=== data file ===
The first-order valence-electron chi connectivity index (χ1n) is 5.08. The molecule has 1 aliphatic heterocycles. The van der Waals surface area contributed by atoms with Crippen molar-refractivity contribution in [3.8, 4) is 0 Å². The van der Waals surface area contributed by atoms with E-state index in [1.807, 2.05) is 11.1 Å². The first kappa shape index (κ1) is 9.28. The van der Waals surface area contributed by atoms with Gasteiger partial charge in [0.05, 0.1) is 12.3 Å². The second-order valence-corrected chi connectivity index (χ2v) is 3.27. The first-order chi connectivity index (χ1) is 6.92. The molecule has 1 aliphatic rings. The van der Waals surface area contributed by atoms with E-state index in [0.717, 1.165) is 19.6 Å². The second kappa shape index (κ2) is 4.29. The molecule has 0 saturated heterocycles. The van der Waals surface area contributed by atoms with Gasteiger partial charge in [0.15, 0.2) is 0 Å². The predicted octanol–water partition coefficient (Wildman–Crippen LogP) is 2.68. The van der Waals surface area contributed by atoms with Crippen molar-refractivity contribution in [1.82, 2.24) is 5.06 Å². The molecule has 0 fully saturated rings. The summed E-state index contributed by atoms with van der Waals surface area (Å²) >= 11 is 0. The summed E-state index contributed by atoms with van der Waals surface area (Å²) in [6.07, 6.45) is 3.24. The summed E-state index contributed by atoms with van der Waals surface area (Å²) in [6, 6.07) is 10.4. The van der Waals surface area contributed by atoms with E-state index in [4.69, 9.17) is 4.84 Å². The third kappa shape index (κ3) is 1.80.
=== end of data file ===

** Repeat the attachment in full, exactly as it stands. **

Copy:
The first-order valence-electron chi connectivity index (χ1n) is 5.08. The molecule has 1 aliphatic heterocycles. The van der Waals surface area contributed by atoms with Crippen molar-refractivity contribution in [3.8, 4) is 0 Å². The van der Waals surface area contributed by atoms with E-state index in [1.807, 2.05) is 11.1 Å². The first kappa shape index (κ1) is 9.28. The van der Waals surface area contributed by atoms with Gasteiger partial charge in [0.05, 0.1) is 12.3 Å². The second-order valence-corrected chi connectivity index (χ2v) is 3.27. The first-order chi connectivity index (χ1) is 6.92. The molecule has 1 aliphatic rings. The van der Waals surface area contributed by atoms with E-state index in [0.717, 1.165) is 19.6 Å². The second kappa shape index (κ2) is 4.29. The molecule has 0 saturated heterocycles. The van der Waals surface area contributed by atoms with Gasteiger partial charge in [0.15, 0.2) is 0 Å². The predicted octanol–water partition coefficient (Wildman–Crippen LogP) is 2.68. The van der Waals surface area contributed by atoms with Crippen molar-refractivity contribution in [1.82, 2.24) is 5.06 Å². The molecule has 0 fully saturated rings. The summed E-state index contributed by atoms with van der Waals surface area (Å²) >= 11 is 0. The summed E-state index contributed by atoms with van der Waals surface area (Å²) in [6.07, 6.45) is 3.24. The summed E-state index contributed by atoms with van der Waals surface area (Å²) in [6, 6.07) is 10.4. The van der Waals surface area contributed by atoms with E-state index in [4.69, 9.17) is 4.84 Å². The third kappa shape index (κ3) is 1.80.